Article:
There is something special about the Grand Rapids Griffins, and it would make many hockey coaches eager to jump at an opportunity behind the team’s bench.
And jump Dan Watson did when his opportunity came calling this summer.
The new Griffins coach is familiar with the Detroit Red Wings system, coming from 14 years behind the bench of the ECHL’s Toledo Walleyes.
“Number one, you look at the fan support, it’s no secret when you’re in the top five of attendance every year,” Watson said when asked what makes Grand Rapids a successful and desirable American Hockey League destination. “That’s the start of what makes it a special organization, the way the front office does things. Then being part of an Original Six franchise, those are all special things.
“Then just look at the city. I just moved here [along with wife Kim, two daughters, Kenzi and Eileen, and son, Max], but the city comes alive when there are games or events downtown. It’s a clean city and it’s just great to be engrained in the downtown area.”
There are some learning curves Watson, who had a seven-year minor league career himself, has to clear as he moves to the AHL a level above the ECHL in the professional hockey system. The team secured three wins in the first 10 games as the magazine went to print.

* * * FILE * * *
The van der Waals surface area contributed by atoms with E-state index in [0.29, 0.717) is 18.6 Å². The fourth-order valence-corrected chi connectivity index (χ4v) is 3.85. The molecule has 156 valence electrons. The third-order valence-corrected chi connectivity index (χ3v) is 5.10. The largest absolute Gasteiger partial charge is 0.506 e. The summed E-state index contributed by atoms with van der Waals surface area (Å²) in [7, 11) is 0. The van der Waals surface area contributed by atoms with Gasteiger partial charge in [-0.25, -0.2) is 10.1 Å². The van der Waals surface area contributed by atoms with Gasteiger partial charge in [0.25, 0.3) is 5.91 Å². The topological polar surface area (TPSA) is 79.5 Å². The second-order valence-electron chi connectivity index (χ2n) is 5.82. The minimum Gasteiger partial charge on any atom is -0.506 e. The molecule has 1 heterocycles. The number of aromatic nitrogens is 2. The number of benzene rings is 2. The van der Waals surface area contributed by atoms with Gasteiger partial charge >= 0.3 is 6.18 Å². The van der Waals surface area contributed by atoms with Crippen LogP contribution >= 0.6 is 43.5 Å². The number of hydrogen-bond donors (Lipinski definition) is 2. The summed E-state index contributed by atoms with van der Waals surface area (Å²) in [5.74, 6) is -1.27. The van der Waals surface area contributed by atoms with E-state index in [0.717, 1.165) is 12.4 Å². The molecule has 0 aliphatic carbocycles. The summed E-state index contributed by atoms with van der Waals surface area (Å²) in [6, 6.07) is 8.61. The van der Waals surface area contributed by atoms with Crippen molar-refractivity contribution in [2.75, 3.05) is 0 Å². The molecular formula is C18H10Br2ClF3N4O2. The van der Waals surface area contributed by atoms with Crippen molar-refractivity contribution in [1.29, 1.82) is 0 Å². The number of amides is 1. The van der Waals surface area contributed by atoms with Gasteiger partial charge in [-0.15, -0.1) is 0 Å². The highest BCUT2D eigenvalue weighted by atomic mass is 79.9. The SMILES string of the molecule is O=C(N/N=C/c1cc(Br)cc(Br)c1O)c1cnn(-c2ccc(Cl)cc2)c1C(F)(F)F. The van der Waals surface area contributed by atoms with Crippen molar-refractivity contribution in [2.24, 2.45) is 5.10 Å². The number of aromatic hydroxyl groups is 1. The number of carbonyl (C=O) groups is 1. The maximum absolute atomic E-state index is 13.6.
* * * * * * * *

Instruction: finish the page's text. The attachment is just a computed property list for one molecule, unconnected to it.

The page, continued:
“The biggest difference is the amount of development time you spend on young guys, just skating and skills drills,” he said. “Then it’s the league itself. Understanding how the teams play, it’s a different style than the ECHL and there’s definitely a faster speed component.”
But Watson is well-known within the Red Wings system, an organization on the rise thanks to a rebuild by one of its own great players, Steve Yzerman, who is now the general manager. Watson has helped develop plenty of players in Toledo, including 56 future or former Griffins, all while compiling a 272- 112-22-13 record in six season as head coach.
He’s a young talent and is the fastest coach in ECHL history to reach 100 wins, as well as the Walleyes’s all-time winningest head coach. While he twice led the team to the ECHL’s Championship Finals, he never got over the hump — but that’s where his modest shines, highlighting how the Red Wings organization is a team effort, top- to-bottom.
“When the job became available, I had immediate interest, it’s one of those jobs that coaches had circled and if it’s open, you apply,” Watson said. “I had a
lot of success in Toledo, we hadn’t won a championship yet, but it was a good time to get a new coach at the American Hockey League level while also allowing a new voice to get into Toledo to help them get over the hump.”